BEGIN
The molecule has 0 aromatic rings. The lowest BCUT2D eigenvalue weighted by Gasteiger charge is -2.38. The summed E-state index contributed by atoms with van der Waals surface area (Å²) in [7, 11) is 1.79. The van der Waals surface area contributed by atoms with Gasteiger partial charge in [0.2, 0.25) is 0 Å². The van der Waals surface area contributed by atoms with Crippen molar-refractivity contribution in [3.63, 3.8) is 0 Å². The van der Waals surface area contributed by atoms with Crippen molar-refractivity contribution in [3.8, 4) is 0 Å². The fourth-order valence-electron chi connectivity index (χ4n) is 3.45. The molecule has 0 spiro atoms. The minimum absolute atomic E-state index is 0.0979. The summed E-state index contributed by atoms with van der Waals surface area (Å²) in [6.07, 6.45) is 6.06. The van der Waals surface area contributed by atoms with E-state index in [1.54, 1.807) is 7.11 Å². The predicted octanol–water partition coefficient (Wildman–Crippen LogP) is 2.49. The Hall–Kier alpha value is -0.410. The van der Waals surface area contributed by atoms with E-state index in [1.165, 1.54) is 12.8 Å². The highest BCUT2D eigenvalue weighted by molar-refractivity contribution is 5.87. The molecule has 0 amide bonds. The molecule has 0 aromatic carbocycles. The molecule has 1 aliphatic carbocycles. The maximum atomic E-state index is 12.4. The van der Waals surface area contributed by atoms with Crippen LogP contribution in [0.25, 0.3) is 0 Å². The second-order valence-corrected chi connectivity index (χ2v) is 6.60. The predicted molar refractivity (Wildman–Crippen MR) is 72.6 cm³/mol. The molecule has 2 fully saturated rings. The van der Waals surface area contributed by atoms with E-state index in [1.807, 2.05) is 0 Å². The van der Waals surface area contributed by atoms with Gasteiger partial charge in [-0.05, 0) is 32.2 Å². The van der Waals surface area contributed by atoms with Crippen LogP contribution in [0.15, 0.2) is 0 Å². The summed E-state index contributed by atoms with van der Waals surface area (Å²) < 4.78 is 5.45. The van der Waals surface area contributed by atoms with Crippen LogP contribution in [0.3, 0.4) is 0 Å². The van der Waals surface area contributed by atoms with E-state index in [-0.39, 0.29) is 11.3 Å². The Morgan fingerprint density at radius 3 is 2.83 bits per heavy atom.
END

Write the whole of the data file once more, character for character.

The molecule has 0 aromatic rings. The lowest BCUT2D eigenvalue weighted by Gasteiger charge is -2.38. The summed E-state index contributed by atoms with van der Waals surface area (Å²) in [7, 11) is 1.79. The van der Waals surface area contributed by atoms with Gasteiger partial charge in [0.2, 0.25) is 0 Å². The van der Waals surface area contributed by atoms with Crippen molar-refractivity contribution in [3.63, 3.8) is 0 Å². The van der Waals surface area contributed by atoms with Crippen molar-refractivity contribution in [3.8, 4) is 0 Å². The fourth-order valence-electron chi connectivity index (χ4n) is 3.45. The molecule has 0 spiro atoms. The minimum absolute atomic E-state index is 0.0979. The summed E-state index contributed by atoms with van der Waals surface area (Å²) in [6.07, 6.45) is 6.06. The van der Waals surface area contributed by atoms with E-state index in [1.54, 1.807) is 7.11 Å². The predicted octanol–water partition coefficient (Wildman–Crippen LogP) is 2.49. The Hall–Kier alpha value is -0.410. The van der Waals surface area contributed by atoms with E-state index in [1.165, 1.54) is 12.8 Å². The highest BCUT2D eigenvalue weighted by molar-refractivity contribution is 5.87. The molecule has 0 amide bonds. The molecule has 0 aromatic carbocycles. The molecule has 1 aliphatic carbocycles. The maximum atomic E-state index is 12.4. The van der Waals surface area contributed by atoms with Crippen LogP contribution in [0.25, 0.3) is 0 Å². The second-order valence-corrected chi connectivity index (χ2v) is 6.60. The predicted molar refractivity (Wildman–Crippen MR) is 72.6 cm³/mol. The molecule has 2 fully saturated rings. The van der Waals surface area contributed by atoms with E-state index in [1.807, 2.05) is 0 Å². The van der Waals surface area contributed by atoms with Gasteiger partial charge in [-0.05, 0) is 32.2 Å². The van der Waals surface area contributed by atoms with Crippen LogP contribution in [0.15, 0.2) is 0 Å². The summed E-state index contributed by atoms with van der Waals surface area (Å²) < 4.78 is 5.45. The van der Waals surface area contributed by atoms with Crippen LogP contribution in [0.3, 0.4) is 0 Å². The van der Waals surface area contributed by atoms with E-state index in [-0.39, 0.29) is 11.3 Å². The Morgan fingerprint density at radius 3 is 2.83 bits per heavy atom.